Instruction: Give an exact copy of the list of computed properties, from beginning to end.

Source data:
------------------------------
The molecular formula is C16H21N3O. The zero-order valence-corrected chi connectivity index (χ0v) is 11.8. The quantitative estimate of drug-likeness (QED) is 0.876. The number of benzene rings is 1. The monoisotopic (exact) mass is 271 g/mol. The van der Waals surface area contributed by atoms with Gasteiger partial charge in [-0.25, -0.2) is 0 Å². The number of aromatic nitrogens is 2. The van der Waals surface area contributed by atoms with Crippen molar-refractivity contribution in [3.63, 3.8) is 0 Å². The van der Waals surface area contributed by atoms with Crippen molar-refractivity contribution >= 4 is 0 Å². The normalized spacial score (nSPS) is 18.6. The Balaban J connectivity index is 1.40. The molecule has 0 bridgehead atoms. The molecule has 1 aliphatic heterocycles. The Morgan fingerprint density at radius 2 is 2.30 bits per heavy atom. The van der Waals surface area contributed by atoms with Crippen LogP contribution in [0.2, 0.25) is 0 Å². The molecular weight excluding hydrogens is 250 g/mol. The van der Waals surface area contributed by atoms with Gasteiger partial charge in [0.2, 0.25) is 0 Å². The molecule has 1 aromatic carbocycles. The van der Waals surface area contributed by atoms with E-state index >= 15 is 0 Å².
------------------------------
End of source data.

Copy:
The molecular formula is C16H21N3O. The zero-order valence-corrected chi connectivity index (χ0v) is 11.8. The quantitative estimate of drug-likeness (QED) is 0.876. The number of benzene rings is 1. The monoisotopic (exact) mass is 271 g/mol. The van der Waals surface area contributed by atoms with Gasteiger partial charge in [-0.25, -0.2) is 0 Å². The number of aromatic nitrogens is 2. The van der Waals surface area contributed by atoms with Crippen molar-refractivity contribution in [3.63, 3.8) is 0 Å². The van der Waals surface area contributed by atoms with Crippen molar-refractivity contribution >= 4 is 0 Å². The normalized spacial score (nSPS) is 18.6. The Balaban J connectivity index is 1.40. The molecule has 0 bridgehead atoms. The molecule has 1 aliphatic heterocycles. The Morgan fingerprint density at radius 2 is 2.30 bits per heavy atom. The van der Waals surface area contributed by atoms with Crippen LogP contribution in [0.2, 0.25) is 0 Å². The molecular weight excluding hydrogens is 250 g/mol. The van der Waals surface area contributed by atoms with Gasteiger partial charge in [0.2, 0.25) is 0 Å². The molecule has 1 aromatic carbocycles. The van der Waals surface area contributed by atoms with E-state index >= 15 is 0 Å².